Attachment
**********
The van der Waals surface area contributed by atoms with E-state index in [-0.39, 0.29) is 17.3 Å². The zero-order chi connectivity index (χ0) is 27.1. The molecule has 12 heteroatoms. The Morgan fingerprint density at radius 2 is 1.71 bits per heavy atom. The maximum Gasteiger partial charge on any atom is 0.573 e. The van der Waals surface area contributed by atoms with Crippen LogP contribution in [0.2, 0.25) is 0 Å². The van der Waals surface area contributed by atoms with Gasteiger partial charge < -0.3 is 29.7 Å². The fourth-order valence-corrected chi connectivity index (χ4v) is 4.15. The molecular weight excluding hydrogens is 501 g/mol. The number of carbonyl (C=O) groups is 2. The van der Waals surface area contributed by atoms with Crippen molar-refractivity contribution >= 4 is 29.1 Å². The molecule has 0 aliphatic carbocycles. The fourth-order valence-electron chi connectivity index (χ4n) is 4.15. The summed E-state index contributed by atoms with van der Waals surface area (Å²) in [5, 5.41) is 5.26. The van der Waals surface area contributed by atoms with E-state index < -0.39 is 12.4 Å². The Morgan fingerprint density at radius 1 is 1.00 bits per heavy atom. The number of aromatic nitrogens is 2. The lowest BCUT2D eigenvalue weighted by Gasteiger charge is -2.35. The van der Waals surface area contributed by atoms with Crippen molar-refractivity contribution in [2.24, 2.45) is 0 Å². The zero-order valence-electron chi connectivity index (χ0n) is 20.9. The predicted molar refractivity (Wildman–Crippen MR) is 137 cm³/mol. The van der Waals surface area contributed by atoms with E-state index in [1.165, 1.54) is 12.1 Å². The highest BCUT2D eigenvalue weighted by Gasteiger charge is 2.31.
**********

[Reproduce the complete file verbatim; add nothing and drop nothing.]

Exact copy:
The van der Waals surface area contributed by atoms with E-state index in [-0.39, 0.29) is 17.3 Å². The zero-order chi connectivity index (χ0) is 27.1. The molecule has 12 heteroatoms. The Morgan fingerprint density at radius 2 is 1.71 bits per heavy atom. The maximum Gasteiger partial charge on any atom is 0.573 e. The van der Waals surface area contributed by atoms with Crippen LogP contribution in [0.2, 0.25) is 0 Å². The van der Waals surface area contributed by atoms with Gasteiger partial charge < -0.3 is 29.7 Å². The fourth-order valence-corrected chi connectivity index (χ4v) is 4.15. The molecular weight excluding hydrogens is 501 g/mol. The number of carbonyl (C=O) groups is 2. The van der Waals surface area contributed by atoms with Crippen molar-refractivity contribution >= 4 is 29.1 Å². The molecule has 0 aliphatic carbocycles. The fourth-order valence-electron chi connectivity index (χ4n) is 4.15. The summed E-state index contributed by atoms with van der Waals surface area (Å²) in [5, 5.41) is 5.26. The van der Waals surface area contributed by atoms with E-state index < -0.39 is 12.4 Å². The Morgan fingerprint density at radius 1 is 1.00 bits per heavy atom. The number of aromatic nitrogens is 2. The lowest BCUT2D eigenvalue weighted by Gasteiger charge is -2.35. The van der Waals surface area contributed by atoms with Crippen molar-refractivity contribution in [2.24, 2.45) is 0 Å². The zero-order valence-electron chi connectivity index (χ0n) is 20.9. The predicted molar refractivity (Wildman–Crippen MR) is 137 cm³/mol. The van der Waals surface area contributed by atoms with E-state index in [1.165, 1.54) is 12.1 Å². The highest BCUT2D eigenvalue weighted by Gasteiger charge is 2.31.